If bitcoin is in a bubble, it is one of the few in the history of finance – if not the first – that expanded with negligible use of credit.
That’s just one of the unique takeaways from ‘s State of Blockchain 2018 report, the latest in the quarterly series setting out our in-depth research on the rapidly evolving world of cryptocurrencies and the technologies they’ve inspired.
Released Wednesday, the report provides a 160-plus slide analysis of some of the data points propelling this story forward.
The report covers public blockchains, DLT, consortium chains, initial coin offerings (ICOs), trading and investments, and regulation, and also features the results of our 70-plus question sentiment survey, which provides insight from over 3,000 readers.
Here are five of the most significant trends that defined both Q4 and 2017:
1. This is not your father’s investment bubble
Bitcoin went on a super run in 2017 with returns for the year at 1,278 percent. Along with all the mainstream attention came discussion of whether the original and still largest cryptocurrency was in a bubble.
Our own readers were split on this, with about 49 percent answering “yes,” 39 percent saying “no” and 11 percent who were neutral. Deeper than this split of opinion, our survey provided a much needed data point around the whole speculative bubble conversation.
Only 19 percent of our respondents went into debt to buy crypto, and of those who did, over half paid back their loans. The important and historic takeaway is that if bitcoin is indeed a bubble, it is the rare kind that has inflated with little leverage or borrowed money. (Margin trading on the exchanges was recently introduced, but it is limited and typically offered on a peer-to-peer basis.)
In short, bitcoin has made it this far without help from Wall Street or banks (unless you count the wholesale closing of accounts to certain industries and geographies by risk-averse financial institutions, which may inadvertently drive those de-banked users to use a permissionless system).
This marks the first time in recent memory average people have been ahead of the so-called “smart money” – another chapter in the ongoing narrative that bitcoin and cryptocurrencies are the most interesting story worldwide in finance and economics.
2. The market has significantly diversified
In January 2017, bitcoin’s value represented over 90 percent of the cryptocurrency market. Ethereum had a huge developer following, but its trade volumes were still quite small. But when its first “killer app,” the ERC-20 smart contract to generate tokens and ICOs, began to gain traction in Q2 2017, the whole story changed.
Demand for ether (generally needed to participate in many ICOs) grew, and so did the ability to finance and create new blockchains. This chipped away at bitcoin’s dominance in the market until Q3, when bitcoin reversed the downtrend.
The timing of that shift appears to line up with bitcoin’s adoption of Segregated Witness and the end of confusion around the bitcoin cash fork. While bitcoin steadily won back its dominance score, it waned again in December as ethereum had its best month of the year, driven by the ICO boom.
The market also diversified with the rise of an institutional crypto buy side, as hundreds of new funds formed to get exposure to this new asset class.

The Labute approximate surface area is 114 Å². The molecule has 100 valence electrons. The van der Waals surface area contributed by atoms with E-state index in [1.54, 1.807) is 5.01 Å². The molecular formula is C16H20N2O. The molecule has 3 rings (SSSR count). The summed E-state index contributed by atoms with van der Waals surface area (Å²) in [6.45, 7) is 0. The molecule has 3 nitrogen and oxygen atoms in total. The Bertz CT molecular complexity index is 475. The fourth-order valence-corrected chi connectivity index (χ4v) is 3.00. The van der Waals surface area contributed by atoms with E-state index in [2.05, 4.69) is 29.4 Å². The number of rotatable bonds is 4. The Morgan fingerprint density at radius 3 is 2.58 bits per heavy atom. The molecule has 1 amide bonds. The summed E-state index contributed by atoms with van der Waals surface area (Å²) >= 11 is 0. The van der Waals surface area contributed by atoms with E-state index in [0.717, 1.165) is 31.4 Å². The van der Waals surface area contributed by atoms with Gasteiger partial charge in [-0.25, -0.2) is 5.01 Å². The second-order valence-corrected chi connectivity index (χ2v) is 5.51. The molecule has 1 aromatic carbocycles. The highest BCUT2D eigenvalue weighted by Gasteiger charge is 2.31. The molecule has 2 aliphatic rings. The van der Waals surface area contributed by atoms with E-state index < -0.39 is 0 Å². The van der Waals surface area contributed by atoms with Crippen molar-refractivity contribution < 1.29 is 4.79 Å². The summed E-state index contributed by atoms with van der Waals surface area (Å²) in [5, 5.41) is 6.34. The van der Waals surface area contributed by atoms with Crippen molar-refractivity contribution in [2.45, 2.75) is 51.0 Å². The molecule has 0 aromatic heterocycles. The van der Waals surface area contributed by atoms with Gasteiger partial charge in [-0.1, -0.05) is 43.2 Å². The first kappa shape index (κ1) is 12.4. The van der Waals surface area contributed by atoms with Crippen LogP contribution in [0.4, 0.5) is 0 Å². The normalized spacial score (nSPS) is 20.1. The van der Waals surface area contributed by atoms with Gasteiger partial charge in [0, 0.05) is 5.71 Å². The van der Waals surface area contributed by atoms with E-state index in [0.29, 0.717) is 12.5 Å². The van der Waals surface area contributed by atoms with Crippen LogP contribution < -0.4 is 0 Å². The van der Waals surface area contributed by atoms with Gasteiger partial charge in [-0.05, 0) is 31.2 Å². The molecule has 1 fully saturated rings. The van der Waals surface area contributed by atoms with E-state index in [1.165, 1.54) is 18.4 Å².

3. Ethereum continues to set all-time transaction records
ICOs helped push demand for ethereum in 2017, but they weren’t the only app that made news.
CryptoKitties took the world by storm in December, adding another interesting wrinkle to ethereum’s magic year. While many criticized the silliness of the Kitties, the novel blockchain use case nevertheless made its mark.
While ethereum had already broken its transaction records in the third quarter, the digital collectibles app, along with the upgrades from the Byzantium hard fork, helped ethereum nearly double the volumes achieved just a few months earlier.
Whimsical though it may be, CryptoKitties helped paint a full picture of ethereum’s current capabilities.
4. Korea fills the void left by China
From the outset of 2017, China signaled the year was going to be different than in the past.
This all came to fruition in September when China banned ICOs, then shut down bitcoin exchanges in the country.
Any look at trade volumes and markets pre-2017 would have led the reader to believe that bitcoin and cryptocurrencies would suffer from this loss. But even with all Chinese exchanges closing on the final day of Q3, bitcoin promptly went on its greatest bull run ever.
In short, it seemed no one cared that China was out. Rather, it was an opportunity for new players.
South Korea, for one, became an important cryptocurrency trading hub in Q3 and Q4 – taking up much of the void left by China. The Korean won became one of the highest-volume paired currencies in the industry, with particularly high XRP and ETH volumes.
5. ICOs were big, but forks and airdrops were much bigger
While the entire early-stage financing industry heard the call of ICOs in 2017, they were a blip when compared to other token-generating events.
Forks and airdrops come with a built-in user base (generally bitcoin HODLers) and were much more significant to the overall market cap in cryptocurrencies.
The bitcoin cash fork was the first to surprise the industry with the interest it generated, catching several exchanges flat-footed when users demanded their inherited property. Stellar too offered airdrops of its native currency, lumens, to bitcoin holders, leading some to believe this will be a more widely used strategy going forward.